class="text">The common wisdom about wine, especially white wine, is that it is a fragile thing, best drunk young and fresh before it fades—like a pinot grigio, for example—or else carefully barrel-aged into something complex and graceful and expensive. Wine must be coddled in caves or in cavelike buildings; if not, if it gets too much oxygen or sun, or bacteria creep in, or the cork gets infected, you get something sour, rusty or rotten.
The idea of throwing barrels of white wine into the holds of sailing ships and sending them around the world through hellishly hot climes, letting the wine slosh and cook in the stinking belly of the boat until coffee brown—the idea that this might improve a wine—well, that's wacky. Sail a wine to India and back?You wouldn't boomerang a brie to Brisbane, would you?
Meet madeira, weirdest wine in the world. Also among the most delicious.
Mind you, madeira tastes about as much like white wine as sour-mash bourbon tastes like the corn from which it comes. It packs a boozy wallop because, like port and sherry, it's fortified with extra alcohol. Madeira is sweet, but even the sweetest versions carry an acidic/sour/bitter quality that makes the sugar admissible. And it's intensely flavorful—again, think whiskey as much as wine—due to a concentrating process that no longer occurs in ships but in heated buildings that replicate the effect.
As with the story of rum, this is an island tale, one that's as much about trading routes as it is about drinking habits. The isle of Madeira sits 610 miles off the southwest coast of Portugal, about 450 miles from Africa. During the age of sail, it was a port of call for boats heading to tropical destinations. The boats took on wine, but wine suffers in heat; fortification emerged in the eighteenth century to stabilize the drink. Eventually drinkers noticed that this fortified wine emerged from its sweaty ride transformed, like a seafaring Cinderella, into something gorgeous.
Another character comes to mind: Dorian Gray. Through its long cooking process, madeira turned into a bizarrely long-lived thing. I have in front of me a 1934 madeira made from the verdelho grape, as well as a ten-year-old verdelho. By any wine standards, the 1934 is ancient. Yet it shows no sign of losing its muscle tone. Moreover, it isn't nearly as different from the ten-year-old as you would expect. It's deeper, a bit leaner and sharper, but not old. This is not like a delicious thirty- or forty-year-old red wine, charming in part because it's getting a bit funky and brick-colored around the edges. The 1934 tastes as if it could last another 200 years. This is genie wine; it comes out of the bottle doing a sailor's jig.
How does it taste?I could ask you to imagine a fine old oloroso sherry, then add the pungency of a great barbecue sauce, but if you haven't tasted an oloroso, that won't help. Unfortunately, sherries and madeiras (even more than ports, with their macho cigar-fad association) are considered a little twee, a bit pinky-in-the-air, a bit unmanly, fusty and altogether irrelevant to the good life. It's a long tumble from the days when madeira was raised to toast the signing of the Declaration of Independence.
What a madeira tastes like is a heady mixture of toasted things (nuts, coffee beans, orange peel) along with peachy fruit, all bursting into your mouth with ferocity amid swirling sweetness, sourness and bitterness. While a ten-year old Taylor Fladgate tawny port makes for a sweet, plummy, raisiny after-dinner drink, a ten-year-old Henriques & Henriques bual madeira kicks ass. Nearly as dark as coffee, it has the sort of burnt-caramel smell associated with profound oxidation and seems to set up camp in a space between sweet and sour you've never entered before.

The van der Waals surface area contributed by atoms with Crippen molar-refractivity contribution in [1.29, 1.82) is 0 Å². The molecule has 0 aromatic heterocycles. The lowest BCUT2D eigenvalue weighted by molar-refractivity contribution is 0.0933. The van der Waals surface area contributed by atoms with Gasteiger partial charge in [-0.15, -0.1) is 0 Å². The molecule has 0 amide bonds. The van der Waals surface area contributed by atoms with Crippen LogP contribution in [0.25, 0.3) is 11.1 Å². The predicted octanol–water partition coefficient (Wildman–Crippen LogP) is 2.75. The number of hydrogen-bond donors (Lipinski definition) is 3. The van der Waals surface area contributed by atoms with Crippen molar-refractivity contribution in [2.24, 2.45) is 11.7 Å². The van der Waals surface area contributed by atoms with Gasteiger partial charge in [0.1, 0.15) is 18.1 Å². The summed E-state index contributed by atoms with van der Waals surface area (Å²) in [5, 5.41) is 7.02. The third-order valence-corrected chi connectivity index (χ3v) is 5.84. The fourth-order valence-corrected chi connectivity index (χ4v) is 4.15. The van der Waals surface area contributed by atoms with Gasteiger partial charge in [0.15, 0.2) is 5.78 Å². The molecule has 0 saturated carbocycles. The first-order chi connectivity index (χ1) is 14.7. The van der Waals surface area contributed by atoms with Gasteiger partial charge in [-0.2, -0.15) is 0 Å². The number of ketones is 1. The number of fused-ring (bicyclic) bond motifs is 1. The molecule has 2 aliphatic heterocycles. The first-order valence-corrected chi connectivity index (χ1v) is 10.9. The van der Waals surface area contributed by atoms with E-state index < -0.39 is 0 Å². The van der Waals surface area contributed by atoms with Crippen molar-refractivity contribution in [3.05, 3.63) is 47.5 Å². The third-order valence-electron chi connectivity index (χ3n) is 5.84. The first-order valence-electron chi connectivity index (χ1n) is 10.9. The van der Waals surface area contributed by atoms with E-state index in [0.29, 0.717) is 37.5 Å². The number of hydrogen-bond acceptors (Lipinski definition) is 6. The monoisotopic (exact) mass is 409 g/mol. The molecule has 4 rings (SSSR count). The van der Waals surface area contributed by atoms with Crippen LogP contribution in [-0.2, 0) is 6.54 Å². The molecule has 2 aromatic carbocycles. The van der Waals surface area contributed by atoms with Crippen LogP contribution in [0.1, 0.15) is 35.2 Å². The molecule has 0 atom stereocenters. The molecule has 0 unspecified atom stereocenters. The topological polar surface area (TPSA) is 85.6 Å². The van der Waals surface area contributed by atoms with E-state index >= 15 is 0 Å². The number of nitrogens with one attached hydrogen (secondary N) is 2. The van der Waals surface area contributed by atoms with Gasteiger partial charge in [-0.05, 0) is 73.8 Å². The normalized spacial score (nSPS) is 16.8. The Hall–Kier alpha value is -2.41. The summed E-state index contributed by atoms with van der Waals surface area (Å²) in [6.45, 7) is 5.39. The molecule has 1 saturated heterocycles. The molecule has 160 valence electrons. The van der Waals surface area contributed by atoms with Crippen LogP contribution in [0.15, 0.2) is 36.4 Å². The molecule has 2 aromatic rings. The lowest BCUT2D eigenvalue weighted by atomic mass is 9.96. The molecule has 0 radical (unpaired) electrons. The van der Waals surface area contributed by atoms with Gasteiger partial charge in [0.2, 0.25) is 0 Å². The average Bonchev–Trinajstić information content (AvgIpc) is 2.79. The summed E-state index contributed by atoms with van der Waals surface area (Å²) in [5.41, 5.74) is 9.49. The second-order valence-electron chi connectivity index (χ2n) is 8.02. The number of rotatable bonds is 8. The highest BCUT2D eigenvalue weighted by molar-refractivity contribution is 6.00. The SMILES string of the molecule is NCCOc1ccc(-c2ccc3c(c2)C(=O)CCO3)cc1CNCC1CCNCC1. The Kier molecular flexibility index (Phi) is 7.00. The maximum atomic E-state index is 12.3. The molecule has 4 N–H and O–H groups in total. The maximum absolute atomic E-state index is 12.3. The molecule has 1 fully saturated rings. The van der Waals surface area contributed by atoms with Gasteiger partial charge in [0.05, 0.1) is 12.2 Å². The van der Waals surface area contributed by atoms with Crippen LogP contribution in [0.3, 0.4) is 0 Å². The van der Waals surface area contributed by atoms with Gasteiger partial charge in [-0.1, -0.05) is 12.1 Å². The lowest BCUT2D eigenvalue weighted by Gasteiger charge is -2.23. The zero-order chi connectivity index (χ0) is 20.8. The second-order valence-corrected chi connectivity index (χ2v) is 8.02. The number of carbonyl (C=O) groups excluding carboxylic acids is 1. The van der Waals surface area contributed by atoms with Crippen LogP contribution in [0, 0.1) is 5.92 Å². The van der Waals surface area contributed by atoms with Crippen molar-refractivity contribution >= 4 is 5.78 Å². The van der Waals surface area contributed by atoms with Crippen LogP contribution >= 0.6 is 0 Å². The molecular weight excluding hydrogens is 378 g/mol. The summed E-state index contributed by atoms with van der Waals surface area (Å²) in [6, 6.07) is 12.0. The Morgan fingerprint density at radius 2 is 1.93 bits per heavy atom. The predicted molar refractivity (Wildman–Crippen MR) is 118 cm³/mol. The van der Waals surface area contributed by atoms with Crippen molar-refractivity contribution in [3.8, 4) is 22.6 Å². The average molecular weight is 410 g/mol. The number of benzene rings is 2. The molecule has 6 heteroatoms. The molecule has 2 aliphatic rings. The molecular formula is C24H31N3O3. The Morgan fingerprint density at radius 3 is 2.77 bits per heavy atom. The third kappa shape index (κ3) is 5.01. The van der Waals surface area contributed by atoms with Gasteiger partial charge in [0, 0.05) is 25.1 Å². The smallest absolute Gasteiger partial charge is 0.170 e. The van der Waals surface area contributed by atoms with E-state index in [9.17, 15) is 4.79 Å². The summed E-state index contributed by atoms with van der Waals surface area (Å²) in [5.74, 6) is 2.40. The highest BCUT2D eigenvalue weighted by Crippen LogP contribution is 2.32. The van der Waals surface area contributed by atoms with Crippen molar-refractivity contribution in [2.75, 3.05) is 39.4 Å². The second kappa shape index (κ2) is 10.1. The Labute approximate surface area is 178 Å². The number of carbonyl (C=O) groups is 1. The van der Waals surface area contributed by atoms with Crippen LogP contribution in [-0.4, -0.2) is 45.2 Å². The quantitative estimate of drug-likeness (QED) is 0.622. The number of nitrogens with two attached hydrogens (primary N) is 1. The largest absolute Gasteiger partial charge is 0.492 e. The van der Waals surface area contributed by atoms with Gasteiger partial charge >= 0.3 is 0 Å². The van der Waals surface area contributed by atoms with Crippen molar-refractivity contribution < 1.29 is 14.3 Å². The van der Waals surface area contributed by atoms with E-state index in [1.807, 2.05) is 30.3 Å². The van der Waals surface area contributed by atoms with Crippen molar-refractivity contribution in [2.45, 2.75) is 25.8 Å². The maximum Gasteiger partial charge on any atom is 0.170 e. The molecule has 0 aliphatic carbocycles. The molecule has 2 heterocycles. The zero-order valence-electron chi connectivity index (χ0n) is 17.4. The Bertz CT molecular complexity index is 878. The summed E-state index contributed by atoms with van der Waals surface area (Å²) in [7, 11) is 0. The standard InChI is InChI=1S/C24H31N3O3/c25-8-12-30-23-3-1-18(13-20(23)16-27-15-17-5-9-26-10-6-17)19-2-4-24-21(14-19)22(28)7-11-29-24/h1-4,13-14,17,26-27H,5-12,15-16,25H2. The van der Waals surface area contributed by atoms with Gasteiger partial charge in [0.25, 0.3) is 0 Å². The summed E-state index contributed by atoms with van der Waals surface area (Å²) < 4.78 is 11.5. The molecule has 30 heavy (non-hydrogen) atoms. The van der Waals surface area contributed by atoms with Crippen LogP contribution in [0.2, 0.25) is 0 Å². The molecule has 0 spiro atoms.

There are lighter and heavier styles associated with several single-grape varieties. Sercial is the lightest and driest, though the ten-year-olds I've tasted aren't as bone-dry as, say, a fino sherry: A very dry sherry tastes good before dinner, but madeira is basically a cheese, dessert or cigar wine. Verdelho and bual are heavier. Malmsey is the madeira most likely to remind you of a raisiny port; the young ones carry a cooked-jam taste that strikes me as clumsy. Ten-year-old varietals from Henriques & Henriques are a great starting point at about $30 a bottle; fifteen-year-olds from the same house are also delicious. After that, search wine stores or such Internet stores as the Wine Exchange (winex.com) and the Rare Wine Co. (rarewineco.com) for vintage bottles. Madeiras from the fifties and sixties can set you back $70 to $200. Exotic bottles like a 1795 Barbeito Terrantez might cost $1,400—you're drinking Constitution-era history. My Broadbent verdelho from the highly rated 1934 vintage was a hard-to-swallow $234—hard to swallow since the ten-year-old H&H verdelho, at $30, is almost as fine. At least there's a bonus for the less thirsty among us: Madeira lasts in the bottle for a long time after you've uncorked it.
Is very old madeira worth its price?For $30, the cost of a good ten-year-old, you'll get a superb drink. But the 1957 D'Oliveira "Old Wine," a $95 blend, is one of the best wines I've tasted—balanced, concentrated, sinfully delicious. India?Hell, this wine tastes like it went on a round-trip to heaven.
Fine Wine Online
Madeira is so rare that many wine stores stock a pitiful selection. Ordering from such web sites as winex.com and rarewineco.com is often the only option. The catch: Some states ban interstate shipping of wines. In theory this means that if you live in one of them, you can't receive wines from a web-site order. In reality, many web sites ship anywhere, stipulating that it's your duty—wink, wink—to know whether you live in a legal state. (Reputable ones will locate a bottle in your state and arrange intrastate shipping.) For a summary of the issues and a map of which states allow what, go to wineinstitute.org/shipwine.